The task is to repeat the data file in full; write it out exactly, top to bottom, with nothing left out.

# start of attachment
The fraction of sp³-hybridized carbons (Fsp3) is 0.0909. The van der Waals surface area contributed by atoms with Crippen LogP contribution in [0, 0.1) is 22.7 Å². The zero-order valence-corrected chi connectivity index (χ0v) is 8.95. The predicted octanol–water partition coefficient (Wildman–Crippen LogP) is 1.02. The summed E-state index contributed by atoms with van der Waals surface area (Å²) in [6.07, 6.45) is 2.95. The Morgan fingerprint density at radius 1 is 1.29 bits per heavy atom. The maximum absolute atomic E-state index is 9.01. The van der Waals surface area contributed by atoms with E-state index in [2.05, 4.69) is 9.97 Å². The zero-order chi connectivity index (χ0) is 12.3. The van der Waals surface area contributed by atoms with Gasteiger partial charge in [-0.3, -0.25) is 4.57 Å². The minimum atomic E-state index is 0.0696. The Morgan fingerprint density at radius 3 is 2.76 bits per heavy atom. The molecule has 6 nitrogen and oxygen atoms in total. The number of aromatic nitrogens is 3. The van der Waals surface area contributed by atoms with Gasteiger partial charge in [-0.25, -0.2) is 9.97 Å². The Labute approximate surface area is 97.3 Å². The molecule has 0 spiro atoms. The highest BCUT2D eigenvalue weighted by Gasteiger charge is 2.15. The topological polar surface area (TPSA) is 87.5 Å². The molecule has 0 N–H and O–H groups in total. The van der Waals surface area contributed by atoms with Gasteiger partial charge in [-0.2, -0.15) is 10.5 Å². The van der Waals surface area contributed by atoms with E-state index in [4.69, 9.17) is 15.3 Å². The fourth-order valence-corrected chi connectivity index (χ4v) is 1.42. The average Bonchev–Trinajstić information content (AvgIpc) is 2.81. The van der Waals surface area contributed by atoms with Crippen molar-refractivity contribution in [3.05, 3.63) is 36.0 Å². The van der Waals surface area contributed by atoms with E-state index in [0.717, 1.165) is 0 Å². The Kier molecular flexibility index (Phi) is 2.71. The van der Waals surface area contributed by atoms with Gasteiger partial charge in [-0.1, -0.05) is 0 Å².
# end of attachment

The fraction of sp³-hybridized carbons (Fsp3) is 0.0909. The van der Waals surface area contributed by atoms with Crippen LogP contribution in [0, 0.1) is 22.7 Å². The zero-order valence-corrected chi connectivity index (χ0v) is 8.95. The predicted octanol–water partition coefficient (Wildman–Crippen LogP) is 1.02. The summed E-state index contributed by atoms with van der Waals surface area (Å²) in [6.07, 6.45) is 2.95. The Morgan fingerprint density at radius 1 is 1.29 bits per heavy atom. The maximum absolute atomic E-state index is 9.01. The van der Waals surface area contributed by atoms with E-state index in [2.05, 4.69) is 9.97 Å². The zero-order chi connectivity index (χ0) is 12.3. The van der Waals surface area contributed by atoms with Gasteiger partial charge in [-0.3, -0.25) is 4.57 Å². The minimum atomic E-state index is 0.0696. The Morgan fingerprint density at radius 3 is 2.76 bits per heavy atom. The molecule has 6 nitrogen and oxygen atoms in total. The number of aromatic nitrogens is 3. The van der Waals surface area contributed by atoms with Gasteiger partial charge in [-0.25, -0.2) is 9.97 Å². The Labute approximate surface area is 97.3 Å². The molecule has 0 spiro atoms. The highest BCUT2D eigenvalue weighted by Gasteiger charge is 2.15. The topological polar surface area (TPSA) is 87.5 Å². The molecule has 0 N–H and O–H groups in total. The van der Waals surface area contributed by atoms with Gasteiger partial charge in [-0.2, -0.15) is 10.5 Å². The van der Waals surface area contributed by atoms with E-state index in [4.69, 9.17) is 15.3 Å². The fourth-order valence-corrected chi connectivity index (χ4v) is 1.42. The average Bonchev–Trinajstić information content (AvgIpc) is 2.81. The van der Waals surface area contributed by atoms with Crippen molar-refractivity contribution in [3.05, 3.63) is 36.0 Å². The van der Waals surface area contributed by atoms with E-state index in [0.717, 1.165) is 0 Å². The Kier molecular flexibility index (Phi) is 2.71. The van der Waals surface area contributed by atoms with Gasteiger partial charge in [-0.1, -0.05) is 0 Å².